day of hospitalization if the autotransplantation was not indicated
in deep 2nd
degree burns – deep partial-thickness skin destruction)) and at the
day of discharge. In these days, series of hemocoagulation blood
tests were done which were eventually evaluated according to the
scheme recommended by ISTH for overt and non-overt DIC (Tab. 3, 4).
Value of the overt DIC score above 5 meant positivity i.e. the
patient would have acute form of DIC.
part of the study included 12 patients hospitalized at our ICU. The
average value of D-dimers on the day of admission was 2.06 μg/ml
(0.27–7.49), on the 5th
day of the hospitalization was the average value of D-dimers 2.32
(0.45–5.27), the day after the autotransplantation was the value of
D-dimers 4.18 μg/ml
(0.78–6.97) and at the day of discharge 0.64 μg/ml
(0.22–0.96) (Graph 1). Only one patient of 12 in this group died
following a septic shock. On the day of injury the value of
overt DIC score reached 1.25 (0–3). Fifth day after the injury the
average value of DIC score was 1.83 (0–3). Day after the
autotransplantation it was 2.08 (0–3) and on the day of discharge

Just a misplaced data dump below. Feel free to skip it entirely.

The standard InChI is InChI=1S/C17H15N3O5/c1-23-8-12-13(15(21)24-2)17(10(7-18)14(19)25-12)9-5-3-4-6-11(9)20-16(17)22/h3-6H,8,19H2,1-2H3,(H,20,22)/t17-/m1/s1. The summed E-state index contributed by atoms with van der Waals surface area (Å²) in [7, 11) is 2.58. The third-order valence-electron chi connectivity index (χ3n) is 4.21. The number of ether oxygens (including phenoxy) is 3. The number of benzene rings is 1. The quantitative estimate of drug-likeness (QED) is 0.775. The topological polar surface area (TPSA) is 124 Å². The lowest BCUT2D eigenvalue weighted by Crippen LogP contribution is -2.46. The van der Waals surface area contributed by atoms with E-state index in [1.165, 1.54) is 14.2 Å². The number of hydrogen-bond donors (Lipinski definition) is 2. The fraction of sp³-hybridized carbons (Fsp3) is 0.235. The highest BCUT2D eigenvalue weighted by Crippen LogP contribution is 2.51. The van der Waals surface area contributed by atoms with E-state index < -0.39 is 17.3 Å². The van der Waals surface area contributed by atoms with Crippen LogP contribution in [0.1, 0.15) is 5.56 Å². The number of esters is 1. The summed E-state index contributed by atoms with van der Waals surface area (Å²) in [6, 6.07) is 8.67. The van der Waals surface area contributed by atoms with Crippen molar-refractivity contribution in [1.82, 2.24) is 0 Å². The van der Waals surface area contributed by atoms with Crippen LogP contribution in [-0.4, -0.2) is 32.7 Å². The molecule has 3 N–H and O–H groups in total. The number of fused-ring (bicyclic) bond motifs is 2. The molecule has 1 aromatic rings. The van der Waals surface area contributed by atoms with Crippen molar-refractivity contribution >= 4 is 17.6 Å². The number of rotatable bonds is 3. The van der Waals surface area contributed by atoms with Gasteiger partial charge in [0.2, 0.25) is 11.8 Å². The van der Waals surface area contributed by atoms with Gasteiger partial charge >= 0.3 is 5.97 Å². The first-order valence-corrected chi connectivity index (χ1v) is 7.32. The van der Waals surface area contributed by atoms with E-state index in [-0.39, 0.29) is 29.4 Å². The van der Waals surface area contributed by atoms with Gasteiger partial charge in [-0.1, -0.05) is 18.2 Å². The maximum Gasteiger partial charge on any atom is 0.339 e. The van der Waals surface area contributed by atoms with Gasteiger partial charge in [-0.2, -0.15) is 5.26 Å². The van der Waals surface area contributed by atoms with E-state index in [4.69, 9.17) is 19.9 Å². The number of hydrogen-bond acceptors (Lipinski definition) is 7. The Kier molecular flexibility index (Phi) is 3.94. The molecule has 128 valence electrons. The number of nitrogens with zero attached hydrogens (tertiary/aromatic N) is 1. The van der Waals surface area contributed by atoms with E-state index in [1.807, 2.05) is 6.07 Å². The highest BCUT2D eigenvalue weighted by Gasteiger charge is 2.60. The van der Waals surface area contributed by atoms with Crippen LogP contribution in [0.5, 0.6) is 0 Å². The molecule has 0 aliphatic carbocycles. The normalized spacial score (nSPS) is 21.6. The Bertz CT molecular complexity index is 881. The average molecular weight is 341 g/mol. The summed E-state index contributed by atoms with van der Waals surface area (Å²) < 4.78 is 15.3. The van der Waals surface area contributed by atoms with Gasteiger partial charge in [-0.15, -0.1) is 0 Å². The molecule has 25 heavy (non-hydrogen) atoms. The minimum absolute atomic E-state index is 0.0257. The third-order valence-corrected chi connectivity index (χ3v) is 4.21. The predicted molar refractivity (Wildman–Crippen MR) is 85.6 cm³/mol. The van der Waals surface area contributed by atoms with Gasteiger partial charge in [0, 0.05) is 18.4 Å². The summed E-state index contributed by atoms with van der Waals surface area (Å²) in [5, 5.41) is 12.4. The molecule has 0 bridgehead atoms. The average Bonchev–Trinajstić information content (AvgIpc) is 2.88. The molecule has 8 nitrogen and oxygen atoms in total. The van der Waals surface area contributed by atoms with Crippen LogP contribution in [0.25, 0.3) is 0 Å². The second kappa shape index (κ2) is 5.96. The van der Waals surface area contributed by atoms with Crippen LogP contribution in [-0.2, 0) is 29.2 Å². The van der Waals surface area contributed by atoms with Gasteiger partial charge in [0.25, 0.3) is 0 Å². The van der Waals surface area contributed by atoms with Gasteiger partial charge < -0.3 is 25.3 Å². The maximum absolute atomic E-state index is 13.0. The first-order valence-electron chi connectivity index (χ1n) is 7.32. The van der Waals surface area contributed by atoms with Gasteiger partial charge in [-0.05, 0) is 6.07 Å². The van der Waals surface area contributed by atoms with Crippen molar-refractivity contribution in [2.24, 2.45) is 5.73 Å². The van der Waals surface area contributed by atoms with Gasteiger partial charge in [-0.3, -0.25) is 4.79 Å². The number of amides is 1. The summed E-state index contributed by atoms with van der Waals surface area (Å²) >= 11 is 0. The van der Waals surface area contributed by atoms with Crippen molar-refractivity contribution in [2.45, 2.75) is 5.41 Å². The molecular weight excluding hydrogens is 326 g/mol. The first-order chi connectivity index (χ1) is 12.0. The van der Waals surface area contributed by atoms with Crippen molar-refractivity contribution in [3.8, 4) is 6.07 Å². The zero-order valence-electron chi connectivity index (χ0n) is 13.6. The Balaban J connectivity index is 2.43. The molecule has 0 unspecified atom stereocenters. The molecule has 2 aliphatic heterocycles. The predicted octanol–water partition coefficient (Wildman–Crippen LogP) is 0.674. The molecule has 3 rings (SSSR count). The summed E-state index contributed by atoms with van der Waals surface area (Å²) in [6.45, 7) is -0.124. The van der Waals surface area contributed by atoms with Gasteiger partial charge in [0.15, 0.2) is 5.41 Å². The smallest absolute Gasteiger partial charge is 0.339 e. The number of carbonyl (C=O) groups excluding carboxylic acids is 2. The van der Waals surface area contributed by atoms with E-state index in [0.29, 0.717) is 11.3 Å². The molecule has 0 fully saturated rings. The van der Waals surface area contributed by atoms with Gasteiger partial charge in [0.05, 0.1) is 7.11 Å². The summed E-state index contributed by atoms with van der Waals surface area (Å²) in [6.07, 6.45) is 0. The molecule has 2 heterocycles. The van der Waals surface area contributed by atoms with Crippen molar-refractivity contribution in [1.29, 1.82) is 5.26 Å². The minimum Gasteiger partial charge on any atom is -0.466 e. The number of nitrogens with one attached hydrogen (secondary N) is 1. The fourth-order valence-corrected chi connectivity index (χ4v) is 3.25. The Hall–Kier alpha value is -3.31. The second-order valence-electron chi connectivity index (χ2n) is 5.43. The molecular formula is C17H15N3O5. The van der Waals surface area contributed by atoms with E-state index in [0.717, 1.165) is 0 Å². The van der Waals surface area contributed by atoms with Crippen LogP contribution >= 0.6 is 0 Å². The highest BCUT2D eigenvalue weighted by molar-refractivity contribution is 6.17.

it was 0 (Tab. 5). The DIC score reached 2 in the deceased patient.
part of the study included 24 patients hospitalized at the Standard
Unit of our Department. The average extent of burn injury in these
patients was 5.9% TBSA (0.5–12%) and the average age was 49.13
years (17–94 years). At the day of admission the average value of
D-dimers was 0.51 μg/ml
(0.07–1.93). On the 5th
day of hospitalization the average value of the D-dimers was 1.37
(0.88–1.77), on the day of autotransplantation or the 8th
day of hospitalization was the value of D-dimers 1.72 μg/ml
(0.35–4.31) and at the day of discharge it was 0.92 μg/ml
(0.65–1.08) (Graph 2). On the day of the injury the value of overt
DIC score reached 0.25 (0–2), the day after the autotransplantation
it was 1.83 (0–3) and on the day of discharge 0.02 (0–2) (see
the scoring of DIC it is important to establish values of D-dimers in
which would be considered as mid or high growth of the D-dimers
level. For these purposes, Dempfle et al. defined stratification,
which we also used for our scoring. Values of D-dimers 0–1 μg/ml
are evaluated by 0 points, values 1–3 μg/ml
are evaluated by 2 points and growth above 3 μg/ml
then by 3 points (7). In 2001 the ISTH issued a recommendation
for the frequency of blood taking and also evaluation of the DIC
score, which in patients with high risk should be completed daily.
Therefore the basic principle of DIC scoring is the evaluation of
dynamics of growth or decrease of the obtained values.
ISTH overt DIC score system can assist in more accurate diagnostics